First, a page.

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Paul's movies in September

Posted by phduffy on 2007-10-01 16:06:40
 
Maelstrom (Villeneuve) - Movie about a women in Montreal who accidentally kills a man while driving home drunk. It has a weird framing story about a fish who’s about to be slaughtered, in what appears to be a centuries old viking boat, telling the story. Now, the dead guy is a Norweigan who works in a fish shop, but I’m certainly missing something here.

CQ (Coppola) - Roman’s son. Set in 1960s Paris, about a director making a crappy sci fi movie. While the lead is beautiful, and I can see how she’d inspire the director to act strantely, this didn’t really do anything for me.

Targets (Bogdanovich) - Great great movie with Boris Karlov essentially playing himself, an old horror actor who no longer wants to act. Meanwhile, a young man starts going gun crazy. The film follows the two of them as the story comes together. A great look at true horror.

American Venus (Sweeney) - Rebecca De Mornay stars as an American who goes to Vancouver to reconnect with her daughter. The write up makes it sound like a comedy, focusing on the differences between Canada and the US. Personally, I felt that it was more an analysis of obsession, although at the Q&A;after the movie, the director used the term addiction, which is related. I thought that this was a good, but not great film. My companion liked it more than I did, although I did like it.

Mile Zero (Currie)- Another Canadian movie about a parent who’s obsessed with his child, also set in and around Vancouver. Father and mother are split up, father takes the son away from school and goes to the mountains. Meanwhile we get flashbacks, showing how much dad loves son. He loves him so much that he installs a camera in his room, trying to catch the new step dad molesting the son. Not because he has any evidence, just because he needs to find a reason to get back with his son. This wasn’t a bad movie, but the pacing was a bit slow for me, and other than the father, none of the characters are really developed.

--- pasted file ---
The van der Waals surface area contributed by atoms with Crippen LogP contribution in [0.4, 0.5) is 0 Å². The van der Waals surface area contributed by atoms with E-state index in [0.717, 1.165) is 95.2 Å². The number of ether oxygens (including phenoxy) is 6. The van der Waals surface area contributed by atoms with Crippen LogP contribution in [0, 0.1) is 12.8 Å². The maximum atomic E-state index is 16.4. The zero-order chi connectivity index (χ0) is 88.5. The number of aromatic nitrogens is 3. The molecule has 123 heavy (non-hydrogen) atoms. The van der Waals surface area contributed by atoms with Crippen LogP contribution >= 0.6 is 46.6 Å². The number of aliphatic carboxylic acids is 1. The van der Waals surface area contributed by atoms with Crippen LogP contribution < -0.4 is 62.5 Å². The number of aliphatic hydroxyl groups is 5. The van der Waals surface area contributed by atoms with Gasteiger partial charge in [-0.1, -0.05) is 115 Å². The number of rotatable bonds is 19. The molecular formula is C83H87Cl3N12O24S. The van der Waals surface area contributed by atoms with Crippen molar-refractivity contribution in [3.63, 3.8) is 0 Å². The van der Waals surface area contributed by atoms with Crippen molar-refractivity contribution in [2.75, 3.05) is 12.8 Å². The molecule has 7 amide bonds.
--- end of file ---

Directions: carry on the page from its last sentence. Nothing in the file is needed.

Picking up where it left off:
Peeping Tom (Powell) - Film about a guy in England who grew up with a father who tried to film his entire life. This messed him up, and he’s not obsessed with filming the moment of death, so he kills women. Interesting premise, and I thought that it started strong, but didn’t quite live up to its promise. Yes, the guy was creepy, yes it was interesting to see him interact with his neighbours, and the mother of the woman he’s dating, but it didn’t quite make the leap to ‘excellent’ for me.

The Pope of Greenwich Village (Rosenberg) - Movie starring Eric Roberts, Mickey Rourke, and Darryl Hannah. How could this go wrong? This reminded me of a bad episode of the Sopranos. The accents seemed way overdone, and the whole plot revolves around the fact that Roberts is a complete idiot. It probably wasn’t fair of me to compare this to the Sopranos, but I couldn’t help myself, and this movie comes up short in that comparison.

The Long Goodbye (Altman) - Interesting movie, and some interesting choices by Altman. The majority of the scenes are filmed at night, so visually, this is a ‘dark’ movie. However, unlike when I read Chandler, I never really got the impression that Los Angeles was an important part of the cast. I think that the key to enjoying this movie is to ignore the Chandler connections. Watch the random nudity, the nice performance by Gould, and the somewhat shocking ending, and enjoy it on its own merits.

The Lookout (Frank) - Almost every second of this movie exists to build suspense. Without giving away any of the plot, I’ll say that from early on you can tell that something not great is going to happen. I don’t think I can handle this much stress. If you’re into suspense, you’ll like this movie though. Levitt is great as the main characters, and Jeff Daniels is fun as his blind roommate.

The Minus Man (Fancher) - So Owen Wilson is a laid back serial killer. Apparently this movie was a hit at Sundance. This movie doesn’t really resolve anything, which I suppose is okay, as that could work, but I didn’t really get the point of this movie. What was it trying to say/do?